I’ve just finished reading a most extraordinary novel, one that sheds considerable light on the spiritual predicaments of our own time.
The odd thing is that it was written just over a hundred years ago.
It’s called The Lord of the World
, and it was authored by Robert Hugh Benson.
Benson was the son of the Archbishop of Canterbury, and to the shock and chagrin of much of British society, he left the Anglican church and became a Catholic priest.
Benson died young at 41, just after finishing this book.
I’ve just finished a first reading of Pope Benedict’s new encyclical Caritas in Veritate
It is a dense and complex text, deeply in continuity with the mainstream of the Catholic social teaching tradition but also fresh, filled with new ideas and proposals.
Let me highlight just a few of the major themes.
Very much in line with his predecessor John Paul II, Benedict insists on the tight connection between love and truth.
In a telling phrase, the Pope says that love without truth devolves into sentimentality and truth without love becomes cold and calculating.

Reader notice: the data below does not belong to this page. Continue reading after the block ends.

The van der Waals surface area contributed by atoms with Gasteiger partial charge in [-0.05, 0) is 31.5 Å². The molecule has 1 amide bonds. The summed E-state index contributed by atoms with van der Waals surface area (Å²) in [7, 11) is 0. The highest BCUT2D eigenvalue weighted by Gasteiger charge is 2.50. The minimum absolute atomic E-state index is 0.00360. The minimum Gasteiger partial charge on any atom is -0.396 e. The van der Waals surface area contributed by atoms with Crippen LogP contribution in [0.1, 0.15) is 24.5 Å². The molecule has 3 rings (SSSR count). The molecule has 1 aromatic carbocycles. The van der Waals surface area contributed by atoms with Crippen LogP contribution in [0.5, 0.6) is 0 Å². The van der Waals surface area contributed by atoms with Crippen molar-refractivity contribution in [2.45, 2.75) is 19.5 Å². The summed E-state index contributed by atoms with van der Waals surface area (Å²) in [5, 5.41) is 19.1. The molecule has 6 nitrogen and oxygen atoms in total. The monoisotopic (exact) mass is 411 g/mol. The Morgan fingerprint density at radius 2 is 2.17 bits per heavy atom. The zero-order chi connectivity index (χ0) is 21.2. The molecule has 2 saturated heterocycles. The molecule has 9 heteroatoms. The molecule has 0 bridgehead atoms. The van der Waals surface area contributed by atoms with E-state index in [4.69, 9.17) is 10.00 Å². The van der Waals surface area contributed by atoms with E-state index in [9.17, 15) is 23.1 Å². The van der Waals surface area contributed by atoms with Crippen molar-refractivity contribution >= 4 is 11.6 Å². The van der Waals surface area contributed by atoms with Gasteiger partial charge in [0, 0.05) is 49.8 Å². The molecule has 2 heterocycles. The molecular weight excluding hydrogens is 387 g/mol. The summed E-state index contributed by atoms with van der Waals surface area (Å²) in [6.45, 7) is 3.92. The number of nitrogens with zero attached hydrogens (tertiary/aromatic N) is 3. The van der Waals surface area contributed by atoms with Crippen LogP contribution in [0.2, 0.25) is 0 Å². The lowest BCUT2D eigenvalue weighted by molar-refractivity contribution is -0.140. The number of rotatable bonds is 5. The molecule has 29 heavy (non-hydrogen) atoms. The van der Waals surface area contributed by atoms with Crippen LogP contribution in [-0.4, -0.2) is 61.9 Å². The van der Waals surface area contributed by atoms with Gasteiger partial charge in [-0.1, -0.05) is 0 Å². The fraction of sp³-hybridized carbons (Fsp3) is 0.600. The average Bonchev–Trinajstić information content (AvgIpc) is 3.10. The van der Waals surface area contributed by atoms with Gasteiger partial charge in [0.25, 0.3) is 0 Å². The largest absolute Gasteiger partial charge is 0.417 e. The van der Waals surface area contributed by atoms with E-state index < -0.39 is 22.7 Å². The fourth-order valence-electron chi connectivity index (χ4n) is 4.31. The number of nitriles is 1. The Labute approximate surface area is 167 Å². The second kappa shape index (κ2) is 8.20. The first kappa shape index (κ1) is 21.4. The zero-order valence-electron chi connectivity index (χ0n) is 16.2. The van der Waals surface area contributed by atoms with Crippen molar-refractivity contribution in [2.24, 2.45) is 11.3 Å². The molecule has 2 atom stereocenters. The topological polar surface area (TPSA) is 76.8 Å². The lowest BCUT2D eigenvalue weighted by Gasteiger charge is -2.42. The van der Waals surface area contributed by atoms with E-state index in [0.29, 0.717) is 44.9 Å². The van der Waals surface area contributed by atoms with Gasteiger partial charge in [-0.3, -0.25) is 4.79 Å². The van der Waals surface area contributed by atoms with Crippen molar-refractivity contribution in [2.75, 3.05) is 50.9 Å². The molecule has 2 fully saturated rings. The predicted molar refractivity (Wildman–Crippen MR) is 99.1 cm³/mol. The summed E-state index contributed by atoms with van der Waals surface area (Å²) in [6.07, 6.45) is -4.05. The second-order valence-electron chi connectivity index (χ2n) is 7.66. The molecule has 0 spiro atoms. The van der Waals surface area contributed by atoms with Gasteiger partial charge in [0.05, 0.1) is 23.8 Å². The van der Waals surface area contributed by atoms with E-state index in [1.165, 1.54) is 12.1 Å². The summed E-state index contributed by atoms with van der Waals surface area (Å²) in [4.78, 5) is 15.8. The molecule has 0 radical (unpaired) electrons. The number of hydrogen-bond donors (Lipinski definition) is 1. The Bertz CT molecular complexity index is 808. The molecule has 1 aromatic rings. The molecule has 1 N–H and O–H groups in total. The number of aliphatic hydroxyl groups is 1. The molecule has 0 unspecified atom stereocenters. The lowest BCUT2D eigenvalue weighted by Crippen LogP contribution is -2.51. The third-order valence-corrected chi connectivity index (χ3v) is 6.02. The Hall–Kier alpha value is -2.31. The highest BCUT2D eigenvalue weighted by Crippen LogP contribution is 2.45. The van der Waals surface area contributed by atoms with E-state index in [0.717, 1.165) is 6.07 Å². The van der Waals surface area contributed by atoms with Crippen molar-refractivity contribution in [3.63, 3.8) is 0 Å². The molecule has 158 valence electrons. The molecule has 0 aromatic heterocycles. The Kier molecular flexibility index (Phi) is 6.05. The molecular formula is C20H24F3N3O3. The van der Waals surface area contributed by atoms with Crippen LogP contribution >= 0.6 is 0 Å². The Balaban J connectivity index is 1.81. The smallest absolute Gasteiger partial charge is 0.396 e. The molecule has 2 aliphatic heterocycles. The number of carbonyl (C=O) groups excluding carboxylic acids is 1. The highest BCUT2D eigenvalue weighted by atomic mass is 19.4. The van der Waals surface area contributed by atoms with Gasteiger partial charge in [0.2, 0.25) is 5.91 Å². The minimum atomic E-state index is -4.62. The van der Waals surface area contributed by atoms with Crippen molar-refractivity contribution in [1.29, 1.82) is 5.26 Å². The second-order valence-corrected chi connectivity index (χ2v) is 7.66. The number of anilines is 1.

The coming together of the two, which is the structuring logic of the church’s social teaching, is grounded in the God who is, simultaneously, Agape
(love) and Logos
All individuals and institutions are, to some degree, marked by inconsistency. Not all of our ducks—conceptual and behavioral—are ever quite in a row. But sometimes, an inconsistency is so sharp, so jarring, that it crosses the line into hypocrisy. A case in point is the recent decision of the Public Broadcasting System to exclude any religious programming from its future schedules. The usual reasons are trotted out: religion is divisive; it would be impossible to give equal time to all denominations; the public forum should not be the place for partisan speech but rather for objective exploration of issues, etc. etc.